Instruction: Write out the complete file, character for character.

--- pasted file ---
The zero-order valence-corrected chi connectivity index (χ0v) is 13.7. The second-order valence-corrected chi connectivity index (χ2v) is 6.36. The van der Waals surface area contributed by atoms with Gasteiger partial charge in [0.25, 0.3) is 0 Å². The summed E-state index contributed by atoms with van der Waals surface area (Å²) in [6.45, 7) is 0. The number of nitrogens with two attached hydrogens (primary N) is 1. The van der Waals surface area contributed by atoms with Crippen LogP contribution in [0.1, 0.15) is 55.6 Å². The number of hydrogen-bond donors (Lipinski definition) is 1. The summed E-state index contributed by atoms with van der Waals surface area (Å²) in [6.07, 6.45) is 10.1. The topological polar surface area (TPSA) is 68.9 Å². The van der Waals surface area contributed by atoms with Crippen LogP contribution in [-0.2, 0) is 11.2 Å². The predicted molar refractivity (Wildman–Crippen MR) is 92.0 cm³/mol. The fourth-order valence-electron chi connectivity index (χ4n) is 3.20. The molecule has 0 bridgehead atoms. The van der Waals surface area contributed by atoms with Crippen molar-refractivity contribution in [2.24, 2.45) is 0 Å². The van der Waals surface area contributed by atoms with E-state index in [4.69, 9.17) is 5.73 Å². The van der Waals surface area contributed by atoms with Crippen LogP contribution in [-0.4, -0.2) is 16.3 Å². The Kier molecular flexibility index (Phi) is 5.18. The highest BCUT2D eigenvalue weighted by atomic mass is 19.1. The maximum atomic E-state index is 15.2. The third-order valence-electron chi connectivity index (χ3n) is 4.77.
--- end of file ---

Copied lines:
The zero-order valence-corrected chi connectivity index (χ0v) is 13.7. The second-order valence-corrected chi connectivity index (χ2v) is 6.36. The van der Waals surface area contributed by atoms with Gasteiger partial charge in [0.25, 0.3) is 0 Å². The summed E-state index contributed by atoms with van der Waals surface area (Å²) in [6.45, 7) is 0. The number of nitrogens with two attached hydrogens (primary N) is 1. The van der Waals surface area contributed by atoms with Crippen LogP contribution in [0.1, 0.15) is 55.6 Å². The number of hydrogen-bond donors (Lipinski definition) is 1. The summed E-state index contributed by atoms with van der Waals surface area (Å²) in [6.07, 6.45) is 10.1. The topological polar surface area (TPSA) is 68.9 Å². The van der Waals surface area contributed by atoms with Crippen LogP contribution in [-0.2, 0) is 11.2 Å². The predicted molar refractivity (Wildman–Crippen MR) is 92.0 cm³/mol. The fourth-order valence-electron chi connectivity index (χ4n) is 3.20. The molecule has 0 bridgehead atoms. The van der Waals surface area contributed by atoms with Crippen molar-refractivity contribution in [2.24, 2.45) is 0 Å². The van der Waals surface area contributed by atoms with E-state index in [4.69, 9.17) is 5.73 Å². The van der Waals surface area contributed by atoms with Crippen LogP contribution in [-0.4, -0.2) is 16.3 Å². The Kier molecular flexibility index (Phi) is 5.18. The highest BCUT2D eigenvalue weighted by atomic mass is 19.1. The maximum atomic E-state index is 15.2. The third-order valence-electron chi connectivity index (χ3n) is 4.77.